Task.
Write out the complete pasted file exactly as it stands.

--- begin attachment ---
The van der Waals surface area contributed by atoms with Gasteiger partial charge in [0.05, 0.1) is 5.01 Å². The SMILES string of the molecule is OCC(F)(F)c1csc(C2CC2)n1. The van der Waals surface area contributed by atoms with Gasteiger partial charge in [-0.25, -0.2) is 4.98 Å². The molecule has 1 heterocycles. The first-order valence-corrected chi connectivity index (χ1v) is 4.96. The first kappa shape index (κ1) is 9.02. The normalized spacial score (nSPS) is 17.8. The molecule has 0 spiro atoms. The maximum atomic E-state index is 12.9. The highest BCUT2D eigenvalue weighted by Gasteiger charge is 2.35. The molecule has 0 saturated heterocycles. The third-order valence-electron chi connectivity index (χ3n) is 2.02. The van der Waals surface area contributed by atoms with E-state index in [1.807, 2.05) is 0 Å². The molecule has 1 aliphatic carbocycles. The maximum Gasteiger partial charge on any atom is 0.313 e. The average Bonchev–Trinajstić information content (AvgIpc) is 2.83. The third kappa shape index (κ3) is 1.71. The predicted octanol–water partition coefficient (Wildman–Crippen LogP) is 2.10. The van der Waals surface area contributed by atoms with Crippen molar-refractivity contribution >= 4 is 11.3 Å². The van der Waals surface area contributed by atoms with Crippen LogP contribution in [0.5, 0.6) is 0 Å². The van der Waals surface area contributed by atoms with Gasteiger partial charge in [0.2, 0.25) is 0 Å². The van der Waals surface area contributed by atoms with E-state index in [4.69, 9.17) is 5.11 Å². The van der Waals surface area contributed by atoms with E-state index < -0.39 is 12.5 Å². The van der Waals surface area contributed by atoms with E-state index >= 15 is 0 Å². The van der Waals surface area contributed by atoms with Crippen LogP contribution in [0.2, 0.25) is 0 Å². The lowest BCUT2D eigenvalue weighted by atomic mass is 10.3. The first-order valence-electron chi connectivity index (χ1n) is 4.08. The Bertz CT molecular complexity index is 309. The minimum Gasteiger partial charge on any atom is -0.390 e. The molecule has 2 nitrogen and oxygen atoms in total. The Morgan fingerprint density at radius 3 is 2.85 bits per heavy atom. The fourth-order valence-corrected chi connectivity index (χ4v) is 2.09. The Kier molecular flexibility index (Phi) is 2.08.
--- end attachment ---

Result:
The van der Waals surface area contributed by atoms with Gasteiger partial charge in [0.05, 0.1) is 5.01 Å². The SMILES string of the molecule is OCC(F)(F)c1csc(C2CC2)n1. The van der Waals surface area contributed by atoms with Gasteiger partial charge in [-0.25, -0.2) is 4.98 Å². The molecule has 1 heterocycles. The first-order valence-corrected chi connectivity index (χ1v) is 4.96. The first kappa shape index (κ1) is 9.02. The normalized spacial score (nSPS) is 17.8. The molecule has 0 spiro atoms. The maximum atomic E-state index is 12.9. The highest BCUT2D eigenvalue weighted by Gasteiger charge is 2.35. The molecule has 0 saturated heterocycles. The third-order valence-electron chi connectivity index (χ3n) is 2.02. The van der Waals surface area contributed by atoms with E-state index in [1.807, 2.05) is 0 Å². The molecule has 1 aliphatic carbocycles. The maximum Gasteiger partial charge on any atom is 0.313 e. The average Bonchev–Trinajstić information content (AvgIpc) is 2.83. The third kappa shape index (κ3) is 1.71. The predicted octanol–water partition coefficient (Wildman–Crippen LogP) is 2.10. The van der Waals surface area contributed by atoms with Crippen molar-refractivity contribution >= 4 is 11.3 Å². The van der Waals surface area contributed by atoms with Crippen LogP contribution in [0.5, 0.6) is 0 Å². The van der Waals surface area contributed by atoms with Gasteiger partial charge in [0.2, 0.25) is 0 Å². The van der Waals surface area contributed by atoms with E-state index in [4.69, 9.17) is 5.11 Å². The van der Waals surface area contributed by atoms with E-state index < -0.39 is 12.5 Å². The van der Waals surface area contributed by atoms with E-state index >= 15 is 0 Å². The van der Waals surface area contributed by atoms with Crippen LogP contribution in [0.2, 0.25) is 0 Å². The lowest BCUT2D eigenvalue weighted by atomic mass is 10.3. The first-order valence-electron chi connectivity index (χ1n) is 4.08. The Bertz CT molecular complexity index is 309. The minimum Gasteiger partial charge on any atom is -0.390 e. The molecule has 2 nitrogen and oxygen atoms in total. The Morgan fingerprint density at radius 3 is 2.85 bits per heavy atom. The fourth-order valence-corrected chi connectivity index (χ4v) is 2.09. The Kier molecular flexibility index (Phi) is 2.08.